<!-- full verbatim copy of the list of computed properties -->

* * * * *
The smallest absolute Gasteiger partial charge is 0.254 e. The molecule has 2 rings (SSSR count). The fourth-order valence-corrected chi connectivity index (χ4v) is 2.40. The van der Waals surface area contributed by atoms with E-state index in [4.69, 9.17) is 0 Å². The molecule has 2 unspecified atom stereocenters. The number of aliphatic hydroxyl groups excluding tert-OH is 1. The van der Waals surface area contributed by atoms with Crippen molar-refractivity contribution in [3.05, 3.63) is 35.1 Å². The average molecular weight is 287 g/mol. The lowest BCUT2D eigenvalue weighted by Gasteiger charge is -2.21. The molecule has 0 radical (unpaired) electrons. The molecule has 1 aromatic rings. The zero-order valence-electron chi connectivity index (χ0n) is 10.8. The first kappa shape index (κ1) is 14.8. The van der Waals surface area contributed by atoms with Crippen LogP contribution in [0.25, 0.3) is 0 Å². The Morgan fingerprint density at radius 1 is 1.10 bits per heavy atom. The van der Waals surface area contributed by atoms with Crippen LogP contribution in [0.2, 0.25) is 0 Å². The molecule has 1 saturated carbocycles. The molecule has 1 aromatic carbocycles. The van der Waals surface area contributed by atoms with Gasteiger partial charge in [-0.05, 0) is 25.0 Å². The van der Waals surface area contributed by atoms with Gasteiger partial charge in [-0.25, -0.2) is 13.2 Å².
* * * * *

The smallest absolute Gasteiger partial charge is 0.254 e. The molecule has 2 rings (SSSR count). The fourth-order valence-corrected chi connectivity index (χ4v) is 2.40. The van der Waals surface area contributed by atoms with E-state index in [4.69, 9.17) is 0 Å². The molecule has 2 unspecified atom stereocenters. The number of aliphatic hydroxyl groups excluding tert-OH is 1. The van der Waals surface area contributed by atoms with Crippen molar-refractivity contribution in [3.05, 3.63) is 35.1 Å². The average molecular weight is 287 g/mol. The lowest BCUT2D eigenvalue weighted by Gasteiger charge is -2.21. The molecule has 0 radical (unpaired) electrons. The molecule has 1 aromatic rings. The zero-order valence-electron chi connectivity index (χ0n) is 10.8. The first kappa shape index (κ1) is 14.8. The van der Waals surface area contributed by atoms with Crippen LogP contribution in [0.25, 0.3) is 0 Å². The Morgan fingerprint density at radius 1 is 1.10 bits per heavy atom. The van der Waals surface area contributed by atoms with Crippen LogP contribution in [0.2, 0.25) is 0 Å². The molecule has 1 saturated carbocycles. The molecule has 1 aromatic carbocycles. The van der Waals surface area contributed by atoms with Gasteiger partial charge in [-0.05, 0) is 25.0 Å². The van der Waals surface area contributed by atoms with Gasteiger partial charge in [-0.25, -0.2) is 13.2 Å².